Great Lakes Train Museum Scavenger Hunt unveils Depot’s history

[anvplayer video=”5101475″ station=”998130″]

The St. Louis County Depot hosted a Great Lakes Train Museum Scavenger Hunt from 4-6 pm on Friday. Guests could see all the blueprints from the depot’s history, revealing changes made over the years.

"You come into the building today, and it’s this beautiful old building, but you don’t really have any kind of indication of what spaces were in the past,” explained Program Coordinator Hailey Eibenschink. “So you get to walk in and see historic photographs, see what the building looked like in 1930, 1960. Those blueprints just kind of let you shift back in time a little bit and experience the past in conjunction with the present."

Working alongside Lake Superior Railroad Museum Assistant Curator Corrie Hackbarth, Eibenschink wanted to come up with an interactive way to showcase the Depot’s unique history.

“It was really fun doing the research because we found some fun things that we never knew about the building,” said Hackbarth.

Many discoveries were made while creating the scavenger hunt, such as a ceiling that used to be lower, the former location of a barbershop, and a mysterious basement window. For both Hackbarth and Eibenschink, however, the favorite discovery was that of a trunk shoot.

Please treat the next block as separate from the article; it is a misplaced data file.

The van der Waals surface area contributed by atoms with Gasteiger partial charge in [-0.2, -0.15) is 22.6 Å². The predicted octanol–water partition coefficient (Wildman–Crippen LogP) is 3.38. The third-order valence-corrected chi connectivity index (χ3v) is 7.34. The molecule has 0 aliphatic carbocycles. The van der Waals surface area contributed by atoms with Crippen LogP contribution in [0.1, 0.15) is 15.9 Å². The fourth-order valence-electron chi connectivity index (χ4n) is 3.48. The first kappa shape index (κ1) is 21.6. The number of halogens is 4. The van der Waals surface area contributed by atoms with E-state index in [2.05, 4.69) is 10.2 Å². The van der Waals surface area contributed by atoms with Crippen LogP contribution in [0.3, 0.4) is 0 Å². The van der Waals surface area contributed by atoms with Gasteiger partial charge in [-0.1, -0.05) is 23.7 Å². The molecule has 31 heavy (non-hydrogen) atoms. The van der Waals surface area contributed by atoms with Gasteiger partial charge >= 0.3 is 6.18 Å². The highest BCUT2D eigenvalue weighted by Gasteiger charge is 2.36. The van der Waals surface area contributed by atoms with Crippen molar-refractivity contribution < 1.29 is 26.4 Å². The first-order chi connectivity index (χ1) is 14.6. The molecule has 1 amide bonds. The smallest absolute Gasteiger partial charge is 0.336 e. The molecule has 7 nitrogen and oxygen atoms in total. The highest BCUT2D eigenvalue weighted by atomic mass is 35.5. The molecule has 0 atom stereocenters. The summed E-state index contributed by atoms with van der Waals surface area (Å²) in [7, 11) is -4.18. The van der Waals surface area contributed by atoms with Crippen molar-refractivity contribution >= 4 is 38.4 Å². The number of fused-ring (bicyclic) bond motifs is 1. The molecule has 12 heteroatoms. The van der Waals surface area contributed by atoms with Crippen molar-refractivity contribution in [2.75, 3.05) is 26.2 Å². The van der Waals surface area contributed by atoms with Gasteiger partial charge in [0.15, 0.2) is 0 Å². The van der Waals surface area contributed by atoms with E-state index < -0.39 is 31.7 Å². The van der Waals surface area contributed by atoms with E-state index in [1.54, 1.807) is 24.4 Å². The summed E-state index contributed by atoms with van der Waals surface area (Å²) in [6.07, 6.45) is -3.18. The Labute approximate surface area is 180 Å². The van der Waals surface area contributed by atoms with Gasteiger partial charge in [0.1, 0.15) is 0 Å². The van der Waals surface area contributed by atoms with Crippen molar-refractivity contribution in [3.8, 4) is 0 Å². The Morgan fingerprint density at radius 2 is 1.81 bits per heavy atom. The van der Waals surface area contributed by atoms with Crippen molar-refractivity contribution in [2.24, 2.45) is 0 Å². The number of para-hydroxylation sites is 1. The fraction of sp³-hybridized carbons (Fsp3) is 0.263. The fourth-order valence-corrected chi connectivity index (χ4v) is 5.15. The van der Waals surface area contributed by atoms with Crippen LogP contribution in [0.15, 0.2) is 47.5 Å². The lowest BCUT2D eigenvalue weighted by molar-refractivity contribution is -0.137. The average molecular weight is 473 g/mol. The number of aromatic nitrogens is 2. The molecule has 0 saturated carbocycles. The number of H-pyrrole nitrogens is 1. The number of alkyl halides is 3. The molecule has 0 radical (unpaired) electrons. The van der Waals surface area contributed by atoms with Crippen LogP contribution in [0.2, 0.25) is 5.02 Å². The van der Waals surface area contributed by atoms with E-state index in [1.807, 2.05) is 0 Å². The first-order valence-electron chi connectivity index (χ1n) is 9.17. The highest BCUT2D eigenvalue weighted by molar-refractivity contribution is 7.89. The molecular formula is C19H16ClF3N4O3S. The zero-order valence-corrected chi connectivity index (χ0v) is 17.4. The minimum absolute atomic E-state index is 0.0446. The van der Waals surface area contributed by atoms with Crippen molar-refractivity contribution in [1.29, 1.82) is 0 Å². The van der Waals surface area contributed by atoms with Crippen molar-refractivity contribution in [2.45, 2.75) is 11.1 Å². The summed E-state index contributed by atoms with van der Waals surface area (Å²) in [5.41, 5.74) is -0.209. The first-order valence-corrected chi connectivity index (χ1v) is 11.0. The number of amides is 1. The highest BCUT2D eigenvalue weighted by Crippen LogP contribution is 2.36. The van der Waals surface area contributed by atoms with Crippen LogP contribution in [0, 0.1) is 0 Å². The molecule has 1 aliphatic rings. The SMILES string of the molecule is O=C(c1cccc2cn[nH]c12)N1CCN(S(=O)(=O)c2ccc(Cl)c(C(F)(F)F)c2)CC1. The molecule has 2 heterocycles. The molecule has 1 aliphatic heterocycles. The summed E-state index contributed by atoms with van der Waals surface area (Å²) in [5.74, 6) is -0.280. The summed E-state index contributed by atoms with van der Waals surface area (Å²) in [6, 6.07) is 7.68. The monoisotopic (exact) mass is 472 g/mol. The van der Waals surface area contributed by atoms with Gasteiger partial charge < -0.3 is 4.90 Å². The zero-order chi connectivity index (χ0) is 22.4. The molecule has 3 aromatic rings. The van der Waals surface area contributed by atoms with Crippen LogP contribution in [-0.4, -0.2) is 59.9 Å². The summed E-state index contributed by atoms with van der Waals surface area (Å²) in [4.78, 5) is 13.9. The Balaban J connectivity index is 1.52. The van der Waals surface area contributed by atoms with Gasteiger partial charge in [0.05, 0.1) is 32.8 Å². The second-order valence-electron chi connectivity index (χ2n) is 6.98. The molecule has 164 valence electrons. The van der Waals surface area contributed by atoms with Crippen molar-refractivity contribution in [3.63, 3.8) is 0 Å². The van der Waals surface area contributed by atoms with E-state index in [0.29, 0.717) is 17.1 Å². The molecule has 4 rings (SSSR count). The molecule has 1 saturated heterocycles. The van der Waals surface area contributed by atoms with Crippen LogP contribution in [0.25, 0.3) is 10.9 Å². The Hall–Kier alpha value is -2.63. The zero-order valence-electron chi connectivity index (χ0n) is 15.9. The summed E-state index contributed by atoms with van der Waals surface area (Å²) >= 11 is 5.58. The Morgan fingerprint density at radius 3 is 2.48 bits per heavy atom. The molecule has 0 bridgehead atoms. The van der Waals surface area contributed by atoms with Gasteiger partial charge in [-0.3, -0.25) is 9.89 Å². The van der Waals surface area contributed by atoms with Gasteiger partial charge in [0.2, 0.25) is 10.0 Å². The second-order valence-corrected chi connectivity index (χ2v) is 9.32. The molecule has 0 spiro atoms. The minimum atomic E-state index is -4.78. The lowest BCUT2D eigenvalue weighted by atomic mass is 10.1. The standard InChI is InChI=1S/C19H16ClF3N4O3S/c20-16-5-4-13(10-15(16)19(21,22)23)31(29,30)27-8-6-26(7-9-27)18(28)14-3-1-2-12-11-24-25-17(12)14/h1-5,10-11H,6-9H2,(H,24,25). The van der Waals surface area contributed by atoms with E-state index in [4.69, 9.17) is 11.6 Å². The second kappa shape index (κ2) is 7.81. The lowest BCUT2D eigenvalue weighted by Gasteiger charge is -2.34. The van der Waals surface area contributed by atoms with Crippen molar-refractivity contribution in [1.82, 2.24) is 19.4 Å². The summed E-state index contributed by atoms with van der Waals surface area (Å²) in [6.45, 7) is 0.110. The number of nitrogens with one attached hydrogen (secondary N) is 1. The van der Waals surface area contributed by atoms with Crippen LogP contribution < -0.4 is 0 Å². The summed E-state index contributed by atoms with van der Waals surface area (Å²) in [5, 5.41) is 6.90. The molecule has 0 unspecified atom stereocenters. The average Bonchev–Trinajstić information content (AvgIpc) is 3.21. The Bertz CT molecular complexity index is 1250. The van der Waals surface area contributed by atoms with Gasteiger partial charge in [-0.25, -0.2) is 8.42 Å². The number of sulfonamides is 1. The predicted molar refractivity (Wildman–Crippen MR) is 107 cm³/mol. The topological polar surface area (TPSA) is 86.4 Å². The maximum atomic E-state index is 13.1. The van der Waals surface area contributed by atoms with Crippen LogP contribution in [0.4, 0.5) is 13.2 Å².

There was a spot up on Michigan Street where people could drop their trunks down and then they’d go into the baggage area. We don’t know all the details exactly, but we found them on the blueprints,” explained Hackbarth. “And then when we went outside and looked at the building in the front the chute was on. There’s metal on the front of the turret, and the other turret is totally stone and brick like it should be, and so we’ve been kind of able to piece together where that was.”

“It’s the kind of thing that we’ve walked by countless times, and you stop seeing it,” added Eibenschink. “And once we see it on the blueprints, like, oh, and it was there and gone so quickly on those 1918 blueprints, it’s like kind of scribbled out. So the thought is that they were probably replacing it, getting rid of it at that time.”

The event was part of the Twin Ports Festival of History hosted by UMD. The festival goes until Monday and will continue Saturday with a walking tour of Duluth’s maritime history at the Lake Superior Maritime Visitor Center from 11am to 1pm. The full list of events can be found on the “Twin Ports Festival of History” Facebook page.